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When I first heard about this crazy – yet fairly common – phenomenon of the animal kingdom, I couldn’t believe it. I mean, what could be more cruel than a mother eating her own babies!
As weird and shocking as it may sound, it does happen – and not that infrequently… but why?
Why do some animals kill and eat their own offspring?
Short answer: Researchers don’t know the exact reasons why animals sometimes kill their own babies, but it’s generally believed that it might satisfy the energy and nutritional requirements of the parent, make the parent more attractive to potential mates, and help in getting rid of offspring that are sick or take too long to mature. In some cases, animals eat their eggs to protect them from predators.
Filial infanticide and cannibalism
Some animal species, including but not limited to, hamsters, pigs, snakes, birds, primates and even bugs, have a tendency to kill and sometimes eat all or some of their own babies or other young members of their group. This phenomenon of killing one’s own offspring is known as filial infanticide, and if the parent eats their young ones too, then it becomes filial cannibalism.
As shocking and downright gruesome as it may sound, killing your own babies to acquire physical and ecological advantages is fairly common in the animal kingdom.
“It’s one of the less pleasant aspects of nature, something humans don’t like to think about.” says Douglas W. Mock, a biology professor at the University of Oklahoma and the author of a book on the subject. “We assume that other species look at offspring the same way that we look at offspring; to us, it seems as if infanticide must be some sick kind of thing, but it isn’t necessarily.”
Keeping this in mind, let’s take a look at some of the most popular hypotheses as to why certain animals kill their young ones…
To satisfy their energy and nutritional requirements
When female animals give birth, they must start nursing and caring for their newborns – something they can only do if they are already well-nourished and healthy.
So, if a mother bear gives birth to four cubs, two of which are too weak, unhealthy or deformed, then it’s highly likely that she will kill and eat the weaker cubs. This will not only give the mother energy in the form of a calorie boost, but it will also leave her with fewer cubs, whom she can then nurse better and adequately provide for.
To gain reproductive opportunities
In some animal species, young ones are killed – typically by males – so that they have a better chance of fathering new babies by mating with the existing female members of the group. Male lions are quite well known for engaging in this sort of infanticide.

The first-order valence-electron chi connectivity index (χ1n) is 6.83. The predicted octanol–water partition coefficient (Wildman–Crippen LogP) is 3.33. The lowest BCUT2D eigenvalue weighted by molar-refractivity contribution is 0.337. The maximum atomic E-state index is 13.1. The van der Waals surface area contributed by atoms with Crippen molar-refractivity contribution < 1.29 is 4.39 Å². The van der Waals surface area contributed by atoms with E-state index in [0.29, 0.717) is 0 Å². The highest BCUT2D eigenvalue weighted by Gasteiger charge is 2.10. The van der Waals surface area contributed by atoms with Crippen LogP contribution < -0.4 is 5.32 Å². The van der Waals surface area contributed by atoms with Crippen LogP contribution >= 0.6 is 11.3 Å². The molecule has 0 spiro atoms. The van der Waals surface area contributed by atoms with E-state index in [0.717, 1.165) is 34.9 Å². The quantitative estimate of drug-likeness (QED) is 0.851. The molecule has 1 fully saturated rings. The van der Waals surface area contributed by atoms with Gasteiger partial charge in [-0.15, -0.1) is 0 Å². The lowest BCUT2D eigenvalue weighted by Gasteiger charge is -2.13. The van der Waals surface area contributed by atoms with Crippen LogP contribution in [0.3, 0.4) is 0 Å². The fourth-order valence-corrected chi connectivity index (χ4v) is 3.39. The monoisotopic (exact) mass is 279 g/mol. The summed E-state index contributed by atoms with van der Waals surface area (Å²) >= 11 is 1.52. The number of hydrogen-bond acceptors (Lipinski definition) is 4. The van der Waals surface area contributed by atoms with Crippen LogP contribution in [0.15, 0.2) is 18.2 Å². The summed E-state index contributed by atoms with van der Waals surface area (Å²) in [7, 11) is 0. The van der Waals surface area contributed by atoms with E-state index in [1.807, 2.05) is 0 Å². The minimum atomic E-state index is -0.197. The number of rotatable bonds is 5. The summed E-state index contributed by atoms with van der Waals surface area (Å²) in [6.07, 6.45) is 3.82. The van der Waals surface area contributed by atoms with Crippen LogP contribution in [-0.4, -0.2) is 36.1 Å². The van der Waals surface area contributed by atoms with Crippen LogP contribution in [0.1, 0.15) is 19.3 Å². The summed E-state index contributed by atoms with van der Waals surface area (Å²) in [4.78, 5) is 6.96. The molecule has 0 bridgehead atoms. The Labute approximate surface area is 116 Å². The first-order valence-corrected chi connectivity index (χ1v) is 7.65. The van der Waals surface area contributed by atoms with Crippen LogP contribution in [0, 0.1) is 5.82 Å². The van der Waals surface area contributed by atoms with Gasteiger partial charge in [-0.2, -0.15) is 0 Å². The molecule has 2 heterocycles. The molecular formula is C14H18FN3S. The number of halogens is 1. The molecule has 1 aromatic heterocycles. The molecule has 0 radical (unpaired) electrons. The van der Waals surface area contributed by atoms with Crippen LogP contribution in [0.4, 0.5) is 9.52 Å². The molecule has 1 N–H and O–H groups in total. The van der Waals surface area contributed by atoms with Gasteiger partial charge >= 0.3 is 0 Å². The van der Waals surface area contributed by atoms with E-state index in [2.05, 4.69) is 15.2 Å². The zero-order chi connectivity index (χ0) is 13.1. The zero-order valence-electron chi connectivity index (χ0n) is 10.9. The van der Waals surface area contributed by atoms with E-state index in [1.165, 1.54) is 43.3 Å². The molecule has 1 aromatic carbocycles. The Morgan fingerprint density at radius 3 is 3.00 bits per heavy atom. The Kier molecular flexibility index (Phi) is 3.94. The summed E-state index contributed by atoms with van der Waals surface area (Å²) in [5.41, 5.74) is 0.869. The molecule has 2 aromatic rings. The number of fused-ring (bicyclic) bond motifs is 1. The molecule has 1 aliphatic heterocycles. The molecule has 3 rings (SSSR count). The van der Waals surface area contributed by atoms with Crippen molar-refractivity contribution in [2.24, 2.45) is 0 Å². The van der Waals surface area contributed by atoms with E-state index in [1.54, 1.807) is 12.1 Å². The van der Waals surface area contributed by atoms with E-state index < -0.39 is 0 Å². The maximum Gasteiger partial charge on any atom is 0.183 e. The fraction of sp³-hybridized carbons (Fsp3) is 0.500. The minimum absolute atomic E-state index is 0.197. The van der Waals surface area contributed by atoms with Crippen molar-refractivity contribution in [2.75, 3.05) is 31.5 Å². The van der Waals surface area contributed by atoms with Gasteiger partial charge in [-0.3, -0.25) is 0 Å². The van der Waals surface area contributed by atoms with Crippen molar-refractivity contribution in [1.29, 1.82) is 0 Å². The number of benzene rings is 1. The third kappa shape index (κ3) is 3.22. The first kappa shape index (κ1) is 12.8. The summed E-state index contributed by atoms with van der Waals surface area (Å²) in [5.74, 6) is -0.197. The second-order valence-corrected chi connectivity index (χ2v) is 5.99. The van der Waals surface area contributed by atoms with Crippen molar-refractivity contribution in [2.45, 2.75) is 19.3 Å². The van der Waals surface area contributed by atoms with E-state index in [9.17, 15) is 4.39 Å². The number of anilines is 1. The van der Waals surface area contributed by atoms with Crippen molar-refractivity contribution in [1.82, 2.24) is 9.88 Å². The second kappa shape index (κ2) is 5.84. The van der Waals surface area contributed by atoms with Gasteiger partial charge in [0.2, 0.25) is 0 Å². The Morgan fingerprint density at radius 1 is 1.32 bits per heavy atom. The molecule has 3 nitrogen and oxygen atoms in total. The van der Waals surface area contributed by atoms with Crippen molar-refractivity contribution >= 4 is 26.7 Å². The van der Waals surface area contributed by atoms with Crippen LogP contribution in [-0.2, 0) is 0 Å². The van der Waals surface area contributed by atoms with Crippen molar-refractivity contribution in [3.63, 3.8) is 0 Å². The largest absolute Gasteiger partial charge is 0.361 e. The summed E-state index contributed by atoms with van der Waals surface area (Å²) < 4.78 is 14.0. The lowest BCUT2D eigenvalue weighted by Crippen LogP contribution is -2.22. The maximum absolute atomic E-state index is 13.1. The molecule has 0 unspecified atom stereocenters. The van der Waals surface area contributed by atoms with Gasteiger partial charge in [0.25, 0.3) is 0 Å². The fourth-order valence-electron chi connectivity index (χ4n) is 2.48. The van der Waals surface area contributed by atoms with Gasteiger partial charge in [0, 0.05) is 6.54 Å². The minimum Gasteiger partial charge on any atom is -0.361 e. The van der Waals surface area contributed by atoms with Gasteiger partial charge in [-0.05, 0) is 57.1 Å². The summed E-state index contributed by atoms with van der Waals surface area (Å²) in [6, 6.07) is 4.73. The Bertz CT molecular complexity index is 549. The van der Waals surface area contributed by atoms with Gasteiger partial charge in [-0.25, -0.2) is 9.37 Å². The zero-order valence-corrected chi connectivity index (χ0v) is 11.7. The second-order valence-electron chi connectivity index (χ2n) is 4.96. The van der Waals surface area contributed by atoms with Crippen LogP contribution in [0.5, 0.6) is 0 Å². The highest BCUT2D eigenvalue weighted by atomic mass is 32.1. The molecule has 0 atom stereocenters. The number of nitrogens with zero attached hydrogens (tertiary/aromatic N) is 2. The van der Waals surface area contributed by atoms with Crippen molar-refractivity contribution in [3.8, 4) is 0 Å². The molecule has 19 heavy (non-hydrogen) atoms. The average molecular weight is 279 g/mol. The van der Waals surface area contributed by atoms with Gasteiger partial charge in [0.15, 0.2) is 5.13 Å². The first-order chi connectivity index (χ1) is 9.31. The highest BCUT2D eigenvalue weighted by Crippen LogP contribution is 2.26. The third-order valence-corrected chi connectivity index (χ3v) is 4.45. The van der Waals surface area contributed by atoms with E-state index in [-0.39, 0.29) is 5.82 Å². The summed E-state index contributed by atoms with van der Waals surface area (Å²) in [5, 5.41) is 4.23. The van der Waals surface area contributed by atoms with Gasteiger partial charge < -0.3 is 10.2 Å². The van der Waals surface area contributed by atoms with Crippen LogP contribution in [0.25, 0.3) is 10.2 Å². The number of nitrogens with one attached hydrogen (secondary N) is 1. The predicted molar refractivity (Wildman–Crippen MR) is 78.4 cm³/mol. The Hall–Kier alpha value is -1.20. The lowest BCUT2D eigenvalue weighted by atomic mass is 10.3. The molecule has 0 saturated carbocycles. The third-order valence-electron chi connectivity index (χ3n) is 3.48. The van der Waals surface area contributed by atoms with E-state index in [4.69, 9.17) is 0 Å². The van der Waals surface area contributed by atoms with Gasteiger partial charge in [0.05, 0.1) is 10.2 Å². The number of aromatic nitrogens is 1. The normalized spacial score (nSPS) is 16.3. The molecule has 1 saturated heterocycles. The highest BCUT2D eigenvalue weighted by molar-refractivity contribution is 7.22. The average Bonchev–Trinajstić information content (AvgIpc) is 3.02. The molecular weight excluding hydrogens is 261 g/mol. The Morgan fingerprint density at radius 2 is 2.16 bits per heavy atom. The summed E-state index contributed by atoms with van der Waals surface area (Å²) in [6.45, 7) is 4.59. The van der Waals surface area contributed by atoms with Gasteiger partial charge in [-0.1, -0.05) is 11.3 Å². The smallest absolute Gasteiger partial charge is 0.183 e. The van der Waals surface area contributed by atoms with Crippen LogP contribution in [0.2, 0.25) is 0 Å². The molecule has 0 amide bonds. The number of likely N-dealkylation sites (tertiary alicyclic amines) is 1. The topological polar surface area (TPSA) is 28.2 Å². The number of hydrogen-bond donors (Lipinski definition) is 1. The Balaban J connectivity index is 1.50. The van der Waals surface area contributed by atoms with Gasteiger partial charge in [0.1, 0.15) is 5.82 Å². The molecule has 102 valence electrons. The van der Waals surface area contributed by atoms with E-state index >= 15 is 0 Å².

The survival of cubs in a lion’s pride depends almost entirely on one or two adult males who father these cubs with female members of the group. If an adult male lion (an outsider to the pride) defeats or somehow ousts the fathers of these cubs, he typically immediately kills the young ones of the pride, especially those that the female lions are nursing.
Consequently, the female lions become fertile again and mate with the same male lion who killed their cubs.
To get rid of offspring who don’t mature quickly
Another hypothesis as to why animals kill their young ones is that they want only the fittest of their babies to live on and pass their healthy genes to future generations. To ensure that, certain creatures kill those babies who do not mature fast enough or at a normal pace.
This sort of selective killing puts evolutionary pressure on the young ones to develop into healthy adults quickly. (Source)
To eliminate competition for their babies
Although males are more commonly known to kill off the young ones in a group, female animals also have a murderous streak for various reasons. For instance, birds and bees living in a joint-nesting social structure are often seen killing the eggs of a co-breeder so that their own eggs have less competition for the limited resources at their disposal.
Some female fish raid and eat the eggs inside the nests of male fish to increase their own mating opportunities.
There may be other reasons too; for instance, the Long-tailed Sun Skink, a species of skink, eats its own eggs in order to protect them from predators. Yeah…. think about that one for a moment!
These are some of the most popular ‘hypotheses’ as to why different animal species gobble up their babies. Given what you know now, it should always be remembered that this seemingly cold and cruel practice can never be ascribed to a single, universal reason or advantage that applies to every beast in the wild.